Local Journalism Initiative Reporter
Orange Shirt Day founder Phyllis Webstad will be in attendance this weekend for the Every Child Matters game hosted by the Western Hockey League’s Calgary Hitmen.
Details for the match, which will be held on Sunday, March 27, were announced at a press conference last week.
“I’m very excited to attend the March 27th game hosted by Siksika Health Services and the Calgary Hitmen to raise awareness of the history and legacy of residential schools and the Every Child Matters movement,” said Webstad via video link.
The Swift Current Broncos will provide the opposition for the Hitmen in Sunday’s match.
Windspeaker Media's 88.1 CJWE FM in Calgary will broadcast the game starting at 1:30 p.m. (MT). Listen Live here: https://www.cjwe.ca/ The game will be broadcast in Blackfoot with announcers Butch Wolfleg, Vincent Yellow Old Women, and Eldon Weasel Child calling the action.
The Every Child Matters contest had originally been scheduled for Jan. 15, but team officials opted to postpone the game until this weekend because of the rising number of COVID-19 cases in Alberta early this year.
Hitmen officials felt they could provide a better sense of normalcy at the game by pushing back the event a couple of months.
Siksika Nation Councillor Samuel Crowfoot was among those who spoke at last week’s press conference.
He’s hoping the Every Child Matters contest is an educational experience for those who attend.
“I hope that the exiting message or the message that they leave with is awareness of what happened and the reasons behind it,” he said.
A pair of artists, Jacob Alexis and Richard Running Rabbit, helped design the Every Child Matters jersey that Hitmen players will wear in the game, which will be staged at the Scotiabank Saddledome, home of the National Hockey League’s Calgary Flames.
“This is an amazing, gorgeous jersey,” Crowfoot said. “But the reason for it is not something that we should be proud of as Canadians. It was really a genocide, a cultural genocide. It was vile colonization that deceived and deprived the language and the culture from the Indigenous inhabitants of this country.”
Crowfoot said he believes many Canadians still don’t know the true history of the country involving Indigenous people.
“I grew up on Siksika,” he said. “I attended high schools in Okotoks and Strathmore. And since Every Child Matters has come out, the national holiday, since Orange Shirt Day has gained more traction, people I’ve grown up with my entire life have approached me and said, ‘I had no idea.’ And that’s not by accident. That’s on purpose.”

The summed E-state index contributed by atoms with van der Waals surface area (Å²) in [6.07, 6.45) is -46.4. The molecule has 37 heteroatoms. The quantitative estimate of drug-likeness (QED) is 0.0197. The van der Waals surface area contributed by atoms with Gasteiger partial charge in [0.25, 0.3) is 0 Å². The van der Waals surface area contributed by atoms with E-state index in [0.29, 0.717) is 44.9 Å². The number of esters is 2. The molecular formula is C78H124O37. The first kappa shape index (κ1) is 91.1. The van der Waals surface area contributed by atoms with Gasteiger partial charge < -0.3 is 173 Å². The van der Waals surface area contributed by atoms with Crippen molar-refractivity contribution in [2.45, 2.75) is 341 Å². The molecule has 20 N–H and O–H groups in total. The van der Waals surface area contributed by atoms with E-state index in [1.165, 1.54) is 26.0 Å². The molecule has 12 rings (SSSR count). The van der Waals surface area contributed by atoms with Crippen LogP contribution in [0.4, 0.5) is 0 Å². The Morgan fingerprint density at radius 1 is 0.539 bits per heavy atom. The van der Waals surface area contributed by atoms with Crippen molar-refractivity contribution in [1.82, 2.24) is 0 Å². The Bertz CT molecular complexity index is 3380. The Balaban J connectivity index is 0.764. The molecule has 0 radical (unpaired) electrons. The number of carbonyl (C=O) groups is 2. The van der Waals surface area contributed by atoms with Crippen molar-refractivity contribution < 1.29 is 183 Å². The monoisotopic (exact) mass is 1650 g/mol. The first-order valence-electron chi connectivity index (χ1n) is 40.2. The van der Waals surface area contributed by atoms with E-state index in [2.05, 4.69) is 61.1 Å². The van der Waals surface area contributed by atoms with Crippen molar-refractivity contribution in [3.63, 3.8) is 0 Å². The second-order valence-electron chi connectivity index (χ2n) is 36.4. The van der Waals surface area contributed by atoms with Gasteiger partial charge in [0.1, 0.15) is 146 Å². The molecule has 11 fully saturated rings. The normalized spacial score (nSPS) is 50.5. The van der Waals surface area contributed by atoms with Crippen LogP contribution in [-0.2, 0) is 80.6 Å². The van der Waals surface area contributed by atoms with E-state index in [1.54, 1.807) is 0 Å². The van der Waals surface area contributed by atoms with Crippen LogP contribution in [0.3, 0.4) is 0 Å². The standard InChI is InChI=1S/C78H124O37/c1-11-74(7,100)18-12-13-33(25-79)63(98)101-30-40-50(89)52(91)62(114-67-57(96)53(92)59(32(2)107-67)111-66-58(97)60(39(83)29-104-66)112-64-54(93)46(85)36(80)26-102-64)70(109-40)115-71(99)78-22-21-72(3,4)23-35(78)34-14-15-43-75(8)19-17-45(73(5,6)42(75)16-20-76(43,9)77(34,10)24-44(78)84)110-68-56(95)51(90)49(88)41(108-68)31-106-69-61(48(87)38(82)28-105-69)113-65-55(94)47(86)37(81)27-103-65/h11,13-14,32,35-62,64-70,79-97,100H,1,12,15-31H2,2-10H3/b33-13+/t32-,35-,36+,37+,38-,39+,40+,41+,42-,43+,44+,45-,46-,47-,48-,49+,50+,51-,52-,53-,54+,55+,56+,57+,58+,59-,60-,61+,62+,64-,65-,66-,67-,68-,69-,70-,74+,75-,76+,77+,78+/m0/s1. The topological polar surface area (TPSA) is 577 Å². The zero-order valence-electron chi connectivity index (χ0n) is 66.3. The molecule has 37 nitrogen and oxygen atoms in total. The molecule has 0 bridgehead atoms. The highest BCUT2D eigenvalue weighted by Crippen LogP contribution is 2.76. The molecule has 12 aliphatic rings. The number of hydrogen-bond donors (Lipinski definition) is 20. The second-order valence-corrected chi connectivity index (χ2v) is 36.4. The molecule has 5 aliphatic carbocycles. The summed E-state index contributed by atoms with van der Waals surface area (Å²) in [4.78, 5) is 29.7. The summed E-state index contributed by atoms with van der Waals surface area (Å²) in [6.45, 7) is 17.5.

Crowfoot said the educational system in the country is to blame for that.
“Curriculums are formed and they are political weapons that can be used to sway or deceive a population,” he said. “So, what I’m hoping for is widespread education and increased awareness from people who walk away from us. It’s not just a cool jersey. It’s more than that.”
Mike Moore, Hitmen vice-president and alternate governor, admits he was among those who was not previously well informed of the country’s true history involving Indigenous peoples.
“I wasn’t as educated,” he said. “I didn’t have an understanding of Blackfoot culture, of First Nations, of the residential school challenges and issues.”
But he’s been learning more and more thanks in part to Tyler White, the CEO of Siksika Health Services, a partner of the Hitmen’s Every Child Matters game.
“Tyler has literally led me down the path to understanding and truth and education,” Moore said. “He’s a brother and a friend. I said from Day 1, ‘tell me, teach me, correct me, educate me’. And he continues, with the people of Siksika, to show us their culture and extend a hand and an arm out. It’s a special friendship and a special relationship. And if we can provide even a portion of the understanding of the education and of the meaning of what it is and the culture then we’ve made a little bit of a mark in the movement. So much more needs to happen.”
A large Indigenous contingent is expected for Sunday’s outing. Moore is hoping the team’s non-Indigenous fans also come out in massive numbers to support the match.
“I encourage our fans to get to the rink because it is not just about hockey but about culture and education and understanding,” he said. “We hope we can have as many people as people in the Saddledome on the 27th, not just to watch a hockey game but to share in what we’re trying to understand and educate and promote.”
Local Journalism Initiative Reporters are supported by a financial contribution made by the Government of Canada.